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‘We want to see change’: Wallaroos still driving for action ahead of Kiwi clash

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Senior Wallaroos flanker Emily Chancellor says the Australian women’s rugby team will continue to drive for change despite being satisfied with the initial outcomes of a player campaign calling out Rugby Australia over a lack of funding and promotion in women’s rugby.

Before their second Laurie O’Reilly Cup clash with New Zealand in Hamilton on Saturday, Chancellor spoke for the first time about the outcome of the Wallaroos’ co-ordinated action on social media last month, where anger and frustration of fed-up players finally reached boiling point.

Sparked by a belief Rugby Australia had paid for partners of Wallabies to travel to Sydney to farewell their partners (which was denied by RA), Wallaroos players criticised RA over a lack of funding in the women’s 15-a-side game and slammed the inequity in resourcing for the Wallaroos compared to the Wallabies.

A group of Wallaroos players subsequently met Rugby Australia chief executive Phil Waugh to outline their concerns. Chancellor said the meeting had been constructive, and said the need for better communication was clear given they had learned RA were already planning things they were pushing for.


“It was the start of a really great conversation. We haven’t got definitive answers yet but we believe we have the right step in the process to creating that long-term change,” Chancellor said.

“The biggest thing is communication, as a playing group and working with Rugby Australia, and our body RUPA, to make sure our communication channels are open, and that we understand what’s happening behind the scenes.

“Because there are things that are happening that we weren’t privy to, which probably would have simmered some of the frustration. But in the same breath it is the communication both ways. So we know if we have problems, we know the direct paths to go to. And they also know we want to work together. And that was the common message, that RA and the Wallaroos are not trying to do something separate.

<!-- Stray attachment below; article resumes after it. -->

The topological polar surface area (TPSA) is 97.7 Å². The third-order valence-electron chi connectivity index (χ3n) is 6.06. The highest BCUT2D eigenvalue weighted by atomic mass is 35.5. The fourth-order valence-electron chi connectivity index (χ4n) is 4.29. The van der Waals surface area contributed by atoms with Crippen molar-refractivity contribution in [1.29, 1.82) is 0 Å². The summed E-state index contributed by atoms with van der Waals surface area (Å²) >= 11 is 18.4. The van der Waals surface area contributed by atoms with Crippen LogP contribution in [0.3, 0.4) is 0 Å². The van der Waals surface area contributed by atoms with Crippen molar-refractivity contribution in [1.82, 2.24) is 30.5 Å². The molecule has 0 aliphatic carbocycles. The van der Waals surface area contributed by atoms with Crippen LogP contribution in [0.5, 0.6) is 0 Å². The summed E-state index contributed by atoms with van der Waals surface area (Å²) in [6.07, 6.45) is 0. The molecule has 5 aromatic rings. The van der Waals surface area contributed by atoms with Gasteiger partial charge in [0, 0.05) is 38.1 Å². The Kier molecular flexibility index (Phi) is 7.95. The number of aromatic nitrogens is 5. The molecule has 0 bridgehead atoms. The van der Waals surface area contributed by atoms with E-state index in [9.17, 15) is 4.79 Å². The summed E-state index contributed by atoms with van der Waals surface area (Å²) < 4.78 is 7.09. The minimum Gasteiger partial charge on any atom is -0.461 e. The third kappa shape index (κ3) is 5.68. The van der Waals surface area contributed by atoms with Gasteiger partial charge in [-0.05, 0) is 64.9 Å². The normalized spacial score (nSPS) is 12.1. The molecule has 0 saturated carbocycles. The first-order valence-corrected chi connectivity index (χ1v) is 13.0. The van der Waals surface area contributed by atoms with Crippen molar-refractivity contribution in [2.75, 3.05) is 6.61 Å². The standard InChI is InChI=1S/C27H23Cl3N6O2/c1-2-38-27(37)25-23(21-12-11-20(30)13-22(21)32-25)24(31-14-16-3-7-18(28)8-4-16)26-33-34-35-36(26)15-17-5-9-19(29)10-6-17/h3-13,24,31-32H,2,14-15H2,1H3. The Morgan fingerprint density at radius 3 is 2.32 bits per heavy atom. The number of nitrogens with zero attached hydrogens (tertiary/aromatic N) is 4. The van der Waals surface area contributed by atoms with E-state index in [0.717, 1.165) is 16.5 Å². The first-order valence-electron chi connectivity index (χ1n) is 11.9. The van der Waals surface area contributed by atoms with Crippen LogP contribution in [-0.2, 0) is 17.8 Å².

“We want to work together, and making sure we are driving hard. We are not comfortable to just sit and wait, we want to see change happening. And it sounds like it is moving in the right direction, but it still words until it is action.”

One of the issues raised by the Wallaroos was having a part-time coaching staff. RA have since advertised for a full-time head coach.

Wallaroos coach Jay Tregonning revealed he would not be applying for the job, however, having determined he was not in a position to commit to the role full-time over the next few years. Rugby Australia hope to keep Tregonning in the system.

Emily Chancellor in action against New Zealand in Australia’s pool match at the 2021 Rugby World Cup.

Emily Chancellor in action against New Zealand in Australia’s pool match at the 2021 Rugby World Cup.Credit: Getty

The Wallaroos are hoping to bounce back from a 50-0 defeat to the world champion Black Ferns in June.

The world No.5 side played strongly in their next game of the Pacific Four series, thrashing the USA 58-17 in Vancouver. The win secured the Wallaroos a spot in the WXV 1 competition next month – the top level in a new multi-tiered, global women’s rugby competition – but they fell to Canada in their last clash.

Tregonning has made four changes to the side to meet the Kiwis, with Chancellor returning to No.7, Ash Marsters going to No.8. and with Sera Naiqama named at lock. Veteran centre Trilleen Pomare also returns to the alongside Georgie Friedrichs.

Though it has undergone change since last year, Chancellor said the young team could take lessons from the Wallaroos’ tight 22-14 defeat against the Black Ferns in Adelaide last year.

Wallaroos vs. New Zealand

FMG Stadium Waikato, Hamilton4.35pm NZDT (1.35pm AEST) Saturday 30 September

1. Bree-Anna Cheatham - five caps

2. Adiana Talakai - 12 caps

3. Eva Karpani - 17 caps

4. Sera Naiqama - 10 caps

5. Michaela Leonard (c) - 18 caps

6. Kaitlan Leaney - 11 caps

7. Emily Chancellor - 19 caps

8. Ashley Marsters - 23 caps

9. Layne Morgan - 15 caps

10. Carys Dallinger - two caps

11. Ivania Wong - 11 caps

12. Trilleen Pomare - 23 caps

13. Georgina Friedrichs -15 caps

14. Maya Stewart - five caps

15. Lori Cramer - 17 caps


16. Tania Naden - six caps

17. Emily Robinson - 21 caps

18. Bridie O’Gorman 15 caps

19. Leilani Nathan - uncapped

20. Tabua Tuinakauvadra - three caps

21. Jasmin Huriwai - four caps

22. Cecilia Smith - eight caps

23. Faitala Moleka - two caps

“What worked well was we started without fear. We knew our gameplan and we went out and executed that,” Chancellor said.

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